This is Lynch at his most. He masters the strings of time and narration with the agilest mind, running into a mysterious maze, on a tension wire, in a surreal kaleidoscope of self-quotations. Colours and music are stunning, as usual. Great cast and performances. Are you missing something? It can happen, of course. Take it or leave it.
Not too far from some sort of frenzied remix of Lost highway, Mulholland dr. and a handful of Twin Peaks: it's all a big déjà vu, and that's the most disappointing thing. It starts off pretty well, but after a while I lost interest in all those same old Lynchian tropes. The ridiculously long duration didn't help. Ten years after Lost highway, this one feels more like a dead end.
I really don't know about this one. Most other Lynch films didn't make much sense either in terms of the story, but at least they gave me a clearer glimpse of their humanistic core (Mullholand Dr., Blue Velvet, Lost Highway). This seems more cryptic material on first viewing, making convolution a goal in itself. The film ends up on the wrong side of a fine line for me. Need to watch it again though.
I finally rewatched 'Inland Empire' after about seven years of loathing it. But those were my pre-Lynch days. Now that I'm the #1 Lynch Stan, I got quite a kick out of this, especially the temporal/spatial distortion & the multiple threads' bizarre intersections. Obviously Dern nailed it, and the film's atmosphere & terror are sublime. Still, three hours is...three hours. Not sure what I think of the ending yet.
Watching this uber-abstruse film gives one the feeling of crawling through a long dark narrow tunnel for three hours , but it ends on a joyous note, (I think)... Laura Dern deserved an award (Lynch famously planted himself outside the ceremony with a cow in her honor) so, what's it about? Purgation? (per "Rabbits (featured in part here) astral projection? the plasticity of identity? What do YOU think?
Not my favorite Lynch. But it scared the bejeezus out of me at least three times. That's almost Shining level horror excellence. This isn't what you would call a horror movie at all, but damned if it isn't more blood curdling than over ninety percent of so called horror movies.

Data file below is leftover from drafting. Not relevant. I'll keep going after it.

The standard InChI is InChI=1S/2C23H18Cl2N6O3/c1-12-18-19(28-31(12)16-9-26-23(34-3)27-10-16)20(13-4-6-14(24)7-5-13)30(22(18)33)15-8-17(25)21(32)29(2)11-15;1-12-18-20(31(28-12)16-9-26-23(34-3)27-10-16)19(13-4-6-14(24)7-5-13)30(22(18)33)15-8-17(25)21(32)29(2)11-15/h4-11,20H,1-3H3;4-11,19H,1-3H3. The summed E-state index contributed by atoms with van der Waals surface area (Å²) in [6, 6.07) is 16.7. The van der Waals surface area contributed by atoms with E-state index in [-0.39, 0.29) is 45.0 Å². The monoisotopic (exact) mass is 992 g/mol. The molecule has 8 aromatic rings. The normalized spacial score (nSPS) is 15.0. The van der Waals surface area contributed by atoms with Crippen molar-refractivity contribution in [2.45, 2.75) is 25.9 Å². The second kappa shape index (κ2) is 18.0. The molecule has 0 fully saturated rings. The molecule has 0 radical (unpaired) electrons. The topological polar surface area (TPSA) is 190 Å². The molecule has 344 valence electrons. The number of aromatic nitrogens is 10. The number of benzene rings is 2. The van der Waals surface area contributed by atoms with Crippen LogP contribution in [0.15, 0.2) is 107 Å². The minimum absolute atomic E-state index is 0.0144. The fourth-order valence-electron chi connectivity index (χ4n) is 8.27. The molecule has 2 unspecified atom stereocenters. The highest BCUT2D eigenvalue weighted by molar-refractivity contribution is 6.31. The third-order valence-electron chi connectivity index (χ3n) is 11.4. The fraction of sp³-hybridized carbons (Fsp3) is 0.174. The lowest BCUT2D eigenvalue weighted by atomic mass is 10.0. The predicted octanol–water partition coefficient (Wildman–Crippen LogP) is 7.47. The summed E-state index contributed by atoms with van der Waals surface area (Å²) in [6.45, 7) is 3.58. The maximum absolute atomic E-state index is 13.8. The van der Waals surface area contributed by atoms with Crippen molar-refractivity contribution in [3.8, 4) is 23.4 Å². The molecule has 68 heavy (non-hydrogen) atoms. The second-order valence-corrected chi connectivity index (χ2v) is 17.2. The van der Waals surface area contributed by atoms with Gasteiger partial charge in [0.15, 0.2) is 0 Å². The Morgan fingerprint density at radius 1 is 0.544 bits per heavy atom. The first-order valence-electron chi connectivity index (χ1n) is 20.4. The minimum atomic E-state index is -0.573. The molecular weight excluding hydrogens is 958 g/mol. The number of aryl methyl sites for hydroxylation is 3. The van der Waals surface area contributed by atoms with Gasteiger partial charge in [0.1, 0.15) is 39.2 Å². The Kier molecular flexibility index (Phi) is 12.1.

Lynch outlynching himself with this brutally overlooked masterpiece that is most likely to be his final film. Despite it initially appearing to be shot with a cheap sony camera, it is honestly his most frightening yet unique cinematic work. The film is constantly alive and Laura Dern’s added insanity makes for an extraordinarily absurd viewing experience.
Despire some really great moments throughout, Inland Empire's weakness is it's just too long. On my first viewing, I thought it was an unfocused mindfuck of loosely related scenes and mentally checked out for the last hour. The second time, I started noticing the narrative snap together for me, but once again lost interest as there just wasn't enough reward to hold my attention for the entirety of its 3-hour runtime.
"I'll show you light now. It burns bright forever. No more blue tomorrows. You on high now, love." Lynch does Lynch. A decade later, "Inland Empire" remains the filmmaker's most impenetrable work in a career that hasn't exactly courted the mainstream - an ugly (both visually and tonally) journey down the rabbit hole of identity and fame, as a creeping Old World evil infects the streets of Hollywood Boulevard.
Don't go in expecting a rug and it won't be pulled from underneath you. What appears to be hard work is just a way of dreaming: non-linear & without neat resolution. Here Lynch has created a ruminative, spatialise fresco of time, portent, subsumption, multiple personalities, abstractions, etc. It suffers from the largess a cheaper medium affords but is nonetheless a fascinating dream epic with room to breathe.
It speaks to Lynch's remarkable powers as a director that this 180 minute obfuscation flies by. Dern's absolute commitment to the material is astonishing as it's all too easy to imagine the majority of actresses being buried beneath the weight of this grandly ludicrous experiment. Love it or loathe it, it's Lynch's magnum opus. As far as I'm concerned, this should remain his swan song. Unfiltered genius.
I had this pretty loud at the start and repeatedly shit myself. It was pretty excessive, so I turned it down, which was a damn good idea because I ended up in hot sweats at the gun scene. This wouldn't be as scary on film - there was a terror pulled out of the DV in this that I haven't seen in any other film. Relentlessly tense videoart horror with skincrawlingly nightmarish images that'll haunt even your nightmares.